The death of cereal has been wildly exaggerated. It’s been reported that sales have plummeted in recent years as millennials opted for seemingly more nutritious or on-the-go snacking alternatives. A 2016 report suggested that pouring and cleaning a bowl constituted “too much work” for today’s youth. Others believe the breakfast staple just wasn’t Instagrammable enough.
Cold cereal sales are indeed down, but it’s certainly not in free fall. Revenue declined by 2.6% in 2018, reports IBISWorld, but still garnered $10.4 billion.
So despite the rumors, millennials didn’t kill cereal. They stabbed it with their low-carb knives. (Then kicked it a few times for good measure.)
Indeed, consumers increasingly reach for Greek yogurt, deluxe cottage cheese, or oatmeal with fresh fruit. The more ambitious craft smoothie cocktails of veggies, berries, and collagen powder. Then there are those who just gulp down a cup of Bulletproof Coffee while waiting for their intermittent fasting “window.”
Cereal, for all its sweet and crunchy glory, some would say, didn’t catch up with the times. Who wants a glob of sugar and carbs anymore?
“The cereal aisle looks exactly the same as it did 15 years ago,” laments food entrepreneur Gabi Lewis. “The entire cereal category is full of stale ideas—there’s nothing interesting happening.”
Until Lewis, along with business partner Greg Sewitz, put their heads together to come up with a way to revive the breakfast staple. The pair previously founded Exo, a snack-food company that specializes in cricket protein. (The Most Innovative Company was ultimately acquired by Aspire Food Group in 2018). For their next act, the duo set their sights on a bigger, more lucrative grocery store category. Of the three biggest sellers—beverages, milk, and cereal—only one seemed really lacking in innovation. (There were and continue to be far too many milk alternatives.)
Everyone loves cereal, says Lewis, noting that Americans (many of them kids) average 100 bowls a year. “We asked ourselves whether it was possible to create a cereal that mimics the taste, texture, and feeling of classic childhood cereal but has upgraded ingredients,” says Lewis.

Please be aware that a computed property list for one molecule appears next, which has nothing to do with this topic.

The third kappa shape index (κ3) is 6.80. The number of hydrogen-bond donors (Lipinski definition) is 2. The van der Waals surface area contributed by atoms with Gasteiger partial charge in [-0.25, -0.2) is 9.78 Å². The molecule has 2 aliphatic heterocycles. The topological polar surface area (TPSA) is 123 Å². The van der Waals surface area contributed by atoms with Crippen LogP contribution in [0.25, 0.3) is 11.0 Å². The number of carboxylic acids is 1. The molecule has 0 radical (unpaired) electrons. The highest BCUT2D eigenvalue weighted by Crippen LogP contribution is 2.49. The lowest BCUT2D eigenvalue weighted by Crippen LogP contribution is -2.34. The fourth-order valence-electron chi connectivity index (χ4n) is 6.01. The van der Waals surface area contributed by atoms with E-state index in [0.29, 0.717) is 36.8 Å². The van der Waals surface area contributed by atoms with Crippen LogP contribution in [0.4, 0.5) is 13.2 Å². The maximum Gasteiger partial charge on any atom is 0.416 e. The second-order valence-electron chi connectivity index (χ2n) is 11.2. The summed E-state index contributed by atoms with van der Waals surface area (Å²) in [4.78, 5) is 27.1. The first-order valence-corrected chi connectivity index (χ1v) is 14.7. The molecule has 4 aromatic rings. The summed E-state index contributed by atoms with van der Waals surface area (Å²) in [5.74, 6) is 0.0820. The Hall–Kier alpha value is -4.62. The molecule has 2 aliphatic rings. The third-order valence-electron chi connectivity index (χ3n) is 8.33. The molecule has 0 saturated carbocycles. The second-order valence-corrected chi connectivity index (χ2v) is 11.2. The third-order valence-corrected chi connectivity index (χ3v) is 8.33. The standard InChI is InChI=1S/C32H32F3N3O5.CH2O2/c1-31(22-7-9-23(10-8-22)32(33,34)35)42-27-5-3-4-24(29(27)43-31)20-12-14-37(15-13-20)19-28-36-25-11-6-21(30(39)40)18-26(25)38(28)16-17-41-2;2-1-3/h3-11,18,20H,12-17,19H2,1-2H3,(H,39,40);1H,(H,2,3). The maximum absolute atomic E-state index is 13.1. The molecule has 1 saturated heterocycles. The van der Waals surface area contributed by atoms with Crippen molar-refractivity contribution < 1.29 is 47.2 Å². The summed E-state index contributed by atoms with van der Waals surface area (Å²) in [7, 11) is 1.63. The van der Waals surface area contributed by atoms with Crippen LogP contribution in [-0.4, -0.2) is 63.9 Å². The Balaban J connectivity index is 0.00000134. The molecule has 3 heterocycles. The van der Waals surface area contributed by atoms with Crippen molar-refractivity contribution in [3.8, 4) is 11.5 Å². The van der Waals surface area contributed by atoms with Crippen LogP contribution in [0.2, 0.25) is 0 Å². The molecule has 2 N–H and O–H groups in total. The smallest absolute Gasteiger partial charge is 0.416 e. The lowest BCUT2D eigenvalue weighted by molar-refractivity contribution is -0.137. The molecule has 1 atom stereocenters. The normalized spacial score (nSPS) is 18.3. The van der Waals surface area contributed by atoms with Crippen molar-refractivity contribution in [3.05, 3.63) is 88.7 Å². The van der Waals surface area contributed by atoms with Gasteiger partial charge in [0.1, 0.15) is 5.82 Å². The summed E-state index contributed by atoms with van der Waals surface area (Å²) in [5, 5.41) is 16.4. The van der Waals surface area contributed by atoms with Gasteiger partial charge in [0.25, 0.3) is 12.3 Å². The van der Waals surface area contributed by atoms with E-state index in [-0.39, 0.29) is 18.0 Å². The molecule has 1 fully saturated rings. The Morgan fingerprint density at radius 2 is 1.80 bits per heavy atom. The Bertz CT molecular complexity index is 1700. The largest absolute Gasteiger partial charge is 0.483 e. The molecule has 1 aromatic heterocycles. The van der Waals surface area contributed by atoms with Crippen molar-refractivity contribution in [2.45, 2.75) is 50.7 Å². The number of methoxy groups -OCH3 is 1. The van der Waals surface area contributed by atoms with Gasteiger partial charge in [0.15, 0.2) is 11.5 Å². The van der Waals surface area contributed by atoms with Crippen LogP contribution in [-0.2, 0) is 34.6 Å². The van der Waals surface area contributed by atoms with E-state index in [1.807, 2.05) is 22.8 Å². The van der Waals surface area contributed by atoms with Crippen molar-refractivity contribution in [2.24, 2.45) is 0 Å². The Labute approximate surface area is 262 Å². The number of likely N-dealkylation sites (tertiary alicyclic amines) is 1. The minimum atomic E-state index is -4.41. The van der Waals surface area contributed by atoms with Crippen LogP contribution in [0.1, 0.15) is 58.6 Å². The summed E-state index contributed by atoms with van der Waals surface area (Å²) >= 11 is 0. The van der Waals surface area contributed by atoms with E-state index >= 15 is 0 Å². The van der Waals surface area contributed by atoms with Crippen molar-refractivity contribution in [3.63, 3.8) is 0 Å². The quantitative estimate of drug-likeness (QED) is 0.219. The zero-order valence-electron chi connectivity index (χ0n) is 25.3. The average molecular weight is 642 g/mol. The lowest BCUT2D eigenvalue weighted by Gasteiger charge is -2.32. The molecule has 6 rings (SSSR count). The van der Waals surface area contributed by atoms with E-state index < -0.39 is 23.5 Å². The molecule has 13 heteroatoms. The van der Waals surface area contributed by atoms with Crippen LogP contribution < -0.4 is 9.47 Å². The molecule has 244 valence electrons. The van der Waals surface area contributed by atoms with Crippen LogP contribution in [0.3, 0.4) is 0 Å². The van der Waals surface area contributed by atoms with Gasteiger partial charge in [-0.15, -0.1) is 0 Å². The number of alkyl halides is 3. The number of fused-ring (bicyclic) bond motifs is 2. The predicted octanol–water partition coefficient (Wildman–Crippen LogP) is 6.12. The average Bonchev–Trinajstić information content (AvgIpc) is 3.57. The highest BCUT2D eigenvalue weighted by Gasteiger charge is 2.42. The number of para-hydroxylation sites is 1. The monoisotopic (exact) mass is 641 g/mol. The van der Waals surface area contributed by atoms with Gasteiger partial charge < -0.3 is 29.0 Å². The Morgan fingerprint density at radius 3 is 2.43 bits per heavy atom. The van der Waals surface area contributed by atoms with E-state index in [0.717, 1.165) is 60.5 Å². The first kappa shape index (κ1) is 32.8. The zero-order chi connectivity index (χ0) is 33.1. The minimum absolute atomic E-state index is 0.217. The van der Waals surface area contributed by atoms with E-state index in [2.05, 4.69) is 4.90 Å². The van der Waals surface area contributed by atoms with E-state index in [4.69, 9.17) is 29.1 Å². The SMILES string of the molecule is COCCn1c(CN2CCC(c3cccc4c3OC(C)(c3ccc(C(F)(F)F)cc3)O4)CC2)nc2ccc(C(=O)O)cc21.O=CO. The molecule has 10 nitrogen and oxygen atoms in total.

In April, the team released Magic Spoon, a direct-to-consumer line of four “guilt-free,” Keto-friendly cereals that resemble the taste—and even box design—of Count Chocula and company. It comes in four flavors: cinnamon, cocoa, frosted, and fruity. The gluten-free ingredient list is comparable to a protein bar or shake: composed of a protein blend (milk protein isolate, whey protein isolate), coconut oil, fiber, and the natural sweetener allulose. Each serving counts just 3g of carbs. Consumers can buy a variety pack for $39.
“We re-create the nostalgia, sweetness, and the crunch,” says Lewis, “but upgrade it in a way that appeals to modern consumers’ nutritional preferences.”
Bringing back fun
Granted, there are plenty of healthy cereals on the market. Kashi has long marketed its whole grains and fiber consistency. In recent years, the big brands dominating the industry—Kellogg’s, General Mills, PepsiCo (Quaker Oats) and Post Holdings, which together own 80% of the market—infused their most iconic products with trending nutritious ingredients: Cheerios went wholegrain, Special K released a probiotic edition, and Frosted Flakes now comes with “more fiber.”
(It’s unclear if efforts are working: Kellogg shares fell again last quarter partially due to soft cereal sales, reports Bloomberg.)
Much like in Silicon Valley, the big four also began acquiring smaller brands, reports IBISWorld industry analyst Smith Sanders. In 2016, Kellogg bought clean protein bar company RXBar.
“They see the writing on the wall, and they’re making adjustments to their product product lines accordingly,” says Sanders. “They’re doing this either through investing in research and development of new products, or through the acquisition of smaller players that have successfully tapped into a niche market.”
The Magic Spoon cofounders see a striking dichotomy in how popular cereals are marketed to the public. As Sewitz explains, sugary, splashy, and fun hold one end of the spectrum, while healthy, bland, and dull (usually sporting a farmer on the back of the box) is on the other. But “they both are still very high carb, very high in sugar, and contain a lot of grains and wheat.”
Sewitz describes Magic Spoon as “a modern take on nostalgia.” Each box, bursting with psychedelic bright colors, features a cartoon character and a puzzle on the back. It’s a nod to childhood classics, but with no toys at the bottom. (The latter has been heavily suggested online by fans.)